two wheels forever > how-tos > How to Change the Rear Tire on a Harley Davidson Softail

How to Change the Rear Tire on a Harley Davidson Softail

This how-to is applicable to 1984 to 1999 Harley Davidson Softails, although it may be helpful for other HD Models. These pictures and steps are from a 1993 FXSTS.
Softail Rear Tire Change - Step 1  
Step 1 (optional):

Step 1 and 2 are optional, but they make it much easier to get the drive belt off the rear pulley.

Use a 9/16" socket/wrench to remove the three visible bolts holding the upper and lower belt guard in place.

Softail Rear Tire Change - Step 2  
Step 2 (optional):
Remove the two 9/16" bolts that hold the upper and lower belt guards to the inside of the swingarm. The upper bolt can be removed farly easily with a 9/16" wrench, but the lower bolt is tough to access. I found it easiest to access from the right side of the motorcycle, using a deep socket and an extension bar on my ratchet.
Softail Rear Tire Change - Step 3  
Step 3:
Remove the axle covers (if installed) by removing the two small allen bolts with an 1/8" allen wrench. Once the axle covers are removed, I typically thread the allen bolts back in to avoid losing them.
Softail Rear Tire Change - Step 4  
Step 4:

Before loosening the axle adjusters, measure the distance between the axle and the frame and make a note of it. This will make the alignment of the rear tire and tensioning of the drive belt a lot easier when it comes time for re-installation.

If your motorcycle is not already on a lift, now would be a good time to put it on a lift. If you don't have one, try building the $20 Motorcycle Lift. It's cheap, easy to use, and very stable. Depending on what service work I'm doing, sometimes I prefer it over my $100 Craftsman lift.

Softail Rear Tire Change - Step 5  
Step 5:

Using a 9/16" wrench, loosen the axle adjuster lock nut and then loosen the axle adjuster on both sides. Make sure the axle adjusters are loose enough to allow plenty of room for the axle to slide forward in Step 7.

Softail Rear Tire Change - Step 6  
Step 6:
Using plyers, straighten the cotter pin and then remove it from the castle nut on the left end of the axle (depending on which direction your axle was installed, you may find the castle nut on the right side of the motorcycle).
Softail Rear Tire Change - Step 7  
Step 7:
Using a 15/16" socket and an adjustable wrench (or two adjustable wrenches) loosen the castle nut to allow the axle to slide forward.
Softail Rear Tire Change - Step 8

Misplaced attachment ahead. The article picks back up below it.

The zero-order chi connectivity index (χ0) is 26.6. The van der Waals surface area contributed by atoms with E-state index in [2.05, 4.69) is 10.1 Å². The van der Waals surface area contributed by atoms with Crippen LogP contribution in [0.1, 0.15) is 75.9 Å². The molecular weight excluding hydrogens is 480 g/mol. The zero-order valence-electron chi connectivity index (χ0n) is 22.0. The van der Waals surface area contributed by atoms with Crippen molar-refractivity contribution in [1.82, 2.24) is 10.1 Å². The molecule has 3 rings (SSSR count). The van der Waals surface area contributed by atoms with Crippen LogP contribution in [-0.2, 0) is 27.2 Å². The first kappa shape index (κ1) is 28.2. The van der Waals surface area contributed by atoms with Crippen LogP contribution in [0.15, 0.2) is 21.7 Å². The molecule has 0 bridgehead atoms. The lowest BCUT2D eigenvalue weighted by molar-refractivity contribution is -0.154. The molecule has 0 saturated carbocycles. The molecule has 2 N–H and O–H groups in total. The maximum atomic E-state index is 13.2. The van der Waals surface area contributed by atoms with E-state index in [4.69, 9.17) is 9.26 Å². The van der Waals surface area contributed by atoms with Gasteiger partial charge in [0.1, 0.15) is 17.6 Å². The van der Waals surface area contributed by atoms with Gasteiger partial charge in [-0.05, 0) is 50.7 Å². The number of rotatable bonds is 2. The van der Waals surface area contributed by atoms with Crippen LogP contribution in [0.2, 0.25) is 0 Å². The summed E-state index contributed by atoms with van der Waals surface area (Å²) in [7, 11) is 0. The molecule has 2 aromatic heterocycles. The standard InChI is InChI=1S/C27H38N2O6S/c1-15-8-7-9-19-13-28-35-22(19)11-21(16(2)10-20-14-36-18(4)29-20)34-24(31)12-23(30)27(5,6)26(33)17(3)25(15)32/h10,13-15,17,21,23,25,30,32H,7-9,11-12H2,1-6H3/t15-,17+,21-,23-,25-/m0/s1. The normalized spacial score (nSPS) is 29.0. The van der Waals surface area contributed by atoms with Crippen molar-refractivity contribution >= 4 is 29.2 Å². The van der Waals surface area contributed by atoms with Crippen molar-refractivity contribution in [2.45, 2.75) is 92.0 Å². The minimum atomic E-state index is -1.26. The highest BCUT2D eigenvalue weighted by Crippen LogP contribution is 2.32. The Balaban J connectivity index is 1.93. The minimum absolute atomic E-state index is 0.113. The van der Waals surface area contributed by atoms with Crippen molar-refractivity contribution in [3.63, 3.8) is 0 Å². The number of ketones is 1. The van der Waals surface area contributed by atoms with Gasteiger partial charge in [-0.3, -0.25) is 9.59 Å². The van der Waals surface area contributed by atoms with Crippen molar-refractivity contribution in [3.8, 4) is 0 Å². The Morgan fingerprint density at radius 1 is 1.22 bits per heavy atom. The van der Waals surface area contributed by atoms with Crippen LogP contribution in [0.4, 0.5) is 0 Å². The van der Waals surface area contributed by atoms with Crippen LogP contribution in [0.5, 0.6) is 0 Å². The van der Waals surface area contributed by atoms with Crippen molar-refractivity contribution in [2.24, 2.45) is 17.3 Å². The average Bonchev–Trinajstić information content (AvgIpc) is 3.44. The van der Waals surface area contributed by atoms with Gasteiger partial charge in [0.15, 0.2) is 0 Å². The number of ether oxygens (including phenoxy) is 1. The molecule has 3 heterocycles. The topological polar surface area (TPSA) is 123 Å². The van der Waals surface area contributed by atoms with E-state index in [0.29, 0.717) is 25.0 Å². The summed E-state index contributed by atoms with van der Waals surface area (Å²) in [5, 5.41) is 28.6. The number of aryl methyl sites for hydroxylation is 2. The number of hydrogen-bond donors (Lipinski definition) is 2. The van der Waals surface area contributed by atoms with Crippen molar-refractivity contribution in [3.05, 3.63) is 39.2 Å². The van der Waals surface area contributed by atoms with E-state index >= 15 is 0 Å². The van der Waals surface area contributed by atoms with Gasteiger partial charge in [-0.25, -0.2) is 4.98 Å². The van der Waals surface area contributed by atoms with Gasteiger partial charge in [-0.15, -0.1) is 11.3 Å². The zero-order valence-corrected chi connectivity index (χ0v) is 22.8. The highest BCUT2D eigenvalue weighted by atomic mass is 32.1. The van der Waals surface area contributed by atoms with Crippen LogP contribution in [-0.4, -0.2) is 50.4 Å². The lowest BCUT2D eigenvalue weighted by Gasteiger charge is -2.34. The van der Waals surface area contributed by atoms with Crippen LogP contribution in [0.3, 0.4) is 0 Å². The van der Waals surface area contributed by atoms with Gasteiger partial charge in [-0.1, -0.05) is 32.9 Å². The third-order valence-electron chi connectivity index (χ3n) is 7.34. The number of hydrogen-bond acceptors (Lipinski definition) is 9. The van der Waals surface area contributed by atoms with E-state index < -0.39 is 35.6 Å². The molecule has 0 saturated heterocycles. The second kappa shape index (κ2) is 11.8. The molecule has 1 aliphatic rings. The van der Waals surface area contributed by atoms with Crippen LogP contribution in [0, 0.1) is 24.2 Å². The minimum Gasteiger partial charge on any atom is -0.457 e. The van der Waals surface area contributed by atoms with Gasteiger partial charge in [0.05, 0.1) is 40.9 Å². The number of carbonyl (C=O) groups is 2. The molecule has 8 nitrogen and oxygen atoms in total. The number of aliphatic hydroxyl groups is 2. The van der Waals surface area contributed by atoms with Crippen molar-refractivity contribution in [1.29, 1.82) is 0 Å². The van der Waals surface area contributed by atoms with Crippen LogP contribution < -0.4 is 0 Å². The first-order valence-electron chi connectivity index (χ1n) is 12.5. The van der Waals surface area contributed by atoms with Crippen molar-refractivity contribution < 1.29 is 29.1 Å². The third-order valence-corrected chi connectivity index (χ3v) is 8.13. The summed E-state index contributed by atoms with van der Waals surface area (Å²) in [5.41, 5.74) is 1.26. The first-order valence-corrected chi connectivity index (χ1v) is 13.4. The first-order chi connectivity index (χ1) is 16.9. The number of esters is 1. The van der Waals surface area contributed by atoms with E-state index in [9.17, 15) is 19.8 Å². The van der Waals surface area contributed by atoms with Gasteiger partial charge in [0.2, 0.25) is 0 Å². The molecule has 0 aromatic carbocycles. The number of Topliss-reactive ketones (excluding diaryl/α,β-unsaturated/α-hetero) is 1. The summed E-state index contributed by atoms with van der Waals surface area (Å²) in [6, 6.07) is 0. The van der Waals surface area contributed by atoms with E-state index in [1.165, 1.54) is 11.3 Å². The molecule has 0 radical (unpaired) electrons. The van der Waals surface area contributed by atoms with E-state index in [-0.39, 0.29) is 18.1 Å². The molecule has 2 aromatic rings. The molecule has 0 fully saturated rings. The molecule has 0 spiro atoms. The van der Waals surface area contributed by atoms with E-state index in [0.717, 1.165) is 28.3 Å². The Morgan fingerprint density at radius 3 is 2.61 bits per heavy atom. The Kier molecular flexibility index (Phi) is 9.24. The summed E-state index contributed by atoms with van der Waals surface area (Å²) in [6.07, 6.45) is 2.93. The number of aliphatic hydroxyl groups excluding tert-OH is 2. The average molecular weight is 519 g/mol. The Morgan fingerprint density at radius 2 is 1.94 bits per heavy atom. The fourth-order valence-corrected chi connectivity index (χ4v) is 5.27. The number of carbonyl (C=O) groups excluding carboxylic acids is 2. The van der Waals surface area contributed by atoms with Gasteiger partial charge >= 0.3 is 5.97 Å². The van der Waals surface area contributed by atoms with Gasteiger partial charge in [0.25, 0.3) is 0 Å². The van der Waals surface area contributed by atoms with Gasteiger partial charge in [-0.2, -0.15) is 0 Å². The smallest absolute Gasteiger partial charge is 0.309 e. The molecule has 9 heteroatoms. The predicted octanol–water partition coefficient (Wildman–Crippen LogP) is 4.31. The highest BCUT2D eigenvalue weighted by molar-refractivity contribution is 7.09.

Step 8:

With the tire slid all the way forward, you should have enough slack on the drive belt to slip it off the rear pulley and out of the way. Alternately, you can leave the drive belt on the rear pulley until you drop the tire out of the frame if you'd like.

To make removal of the axle easier, I like to block up the rear tire to take weight off the axle.

Softail Rear Tire Change - Step 9  
Step 9:
Once the rear tire is supported, you should be able to easily slide the rear axle out of the swingarm and roll the tire out. I suggest lining up all of the nuts, washers, spacers, etc. in exactly the same order you removed them in order to avoid confusion on re-installation.
That was the easy part. If you've never changed a tire before, you may want to take your wheel to a motorcycle shop with a tire machine and have them remove the old tire and install the new tire for you. Changing a tire by hand is not for the faint of heart, especially if you don't have access to a bead-breaker. Nevertheless, if you want to save a couple of bucks (like me), proceed at your own risk!
Softail Rear Tire Change - Step 10  
Step 10:
Now remove all of the air from the tire and break the bead free from the rim. If you have a bead-breaker, this isn't too difficult, but if you're like me you'll have to do it with a couple of clamps, blocks of wood, and tire irons. Gradually work your way all the way around the tire on both sides to make sure the tire bead is completely free from the rim.
Softail Rear Tire Change - Step 11  
Step 11:
Place plastic rim protectors around the edges of the rim to avoid damage from your tire irons. Working your way around the rim, pry the tire bead over the edge of the rim. This can be quite challenging to get started, and will most likely take quite a few tries, and several tire irons. I was using three, but wished I had a few more for additional leverage.